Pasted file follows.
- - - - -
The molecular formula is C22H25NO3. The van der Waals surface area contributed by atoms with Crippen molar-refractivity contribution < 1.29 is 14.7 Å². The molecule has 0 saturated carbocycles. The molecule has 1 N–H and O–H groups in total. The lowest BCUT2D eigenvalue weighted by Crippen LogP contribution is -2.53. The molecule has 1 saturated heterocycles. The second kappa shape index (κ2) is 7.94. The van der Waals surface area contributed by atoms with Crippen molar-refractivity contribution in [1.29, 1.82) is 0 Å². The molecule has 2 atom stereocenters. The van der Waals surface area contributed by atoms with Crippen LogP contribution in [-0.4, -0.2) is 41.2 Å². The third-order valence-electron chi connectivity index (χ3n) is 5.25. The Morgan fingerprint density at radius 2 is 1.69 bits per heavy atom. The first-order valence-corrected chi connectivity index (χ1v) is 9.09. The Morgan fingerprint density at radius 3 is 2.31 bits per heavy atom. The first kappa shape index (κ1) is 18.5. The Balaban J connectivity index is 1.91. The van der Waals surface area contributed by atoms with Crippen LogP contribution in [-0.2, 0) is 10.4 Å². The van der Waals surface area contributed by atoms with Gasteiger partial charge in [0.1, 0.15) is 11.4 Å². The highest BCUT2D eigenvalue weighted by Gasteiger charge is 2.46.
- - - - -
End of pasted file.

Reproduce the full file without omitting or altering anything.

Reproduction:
The molecular formula is C22H25NO3. The van der Waals surface area contributed by atoms with Crippen molar-refractivity contribution < 1.29 is 14.7 Å². The molecule has 0 saturated carbocycles. The molecule has 1 N–H and O–H groups in total. The lowest BCUT2D eigenvalue weighted by Crippen LogP contribution is -2.53. The molecule has 1 saturated heterocycles. The second kappa shape index (κ2) is 7.94. The van der Waals surface area contributed by atoms with Crippen molar-refractivity contribution in [1.29, 1.82) is 0 Å². The molecule has 2 atom stereocenters. The van der Waals surface area contributed by atoms with Crippen LogP contribution in [-0.4, -0.2) is 41.2 Å². The third-order valence-electron chi connectivity index (χ3n) is 5.25. The Morgan fingerprint density at radius 2 is 1.69 bits per heavy atom. The first-order valence-corrected chi connectivity index (χ1v) is 9.09. The Morgan fingerprint density at radius 3 is 2.31 bits per heavy atom. The first kappa shape index (κ1) is 18.5. The Balaban J connectivity index is 1.91. The van der Waals surface area contributed by atoms with Crippen LogP contribution in [-0.2, 0) is 10.4 Å². The van der Waals surface area contributed by atoms with Gasteiger partial charge in [0.1, 0.15) is 11.4 Å². The highest BCUT2D eigenvalue weighted by Gasteiger charge is 2.46.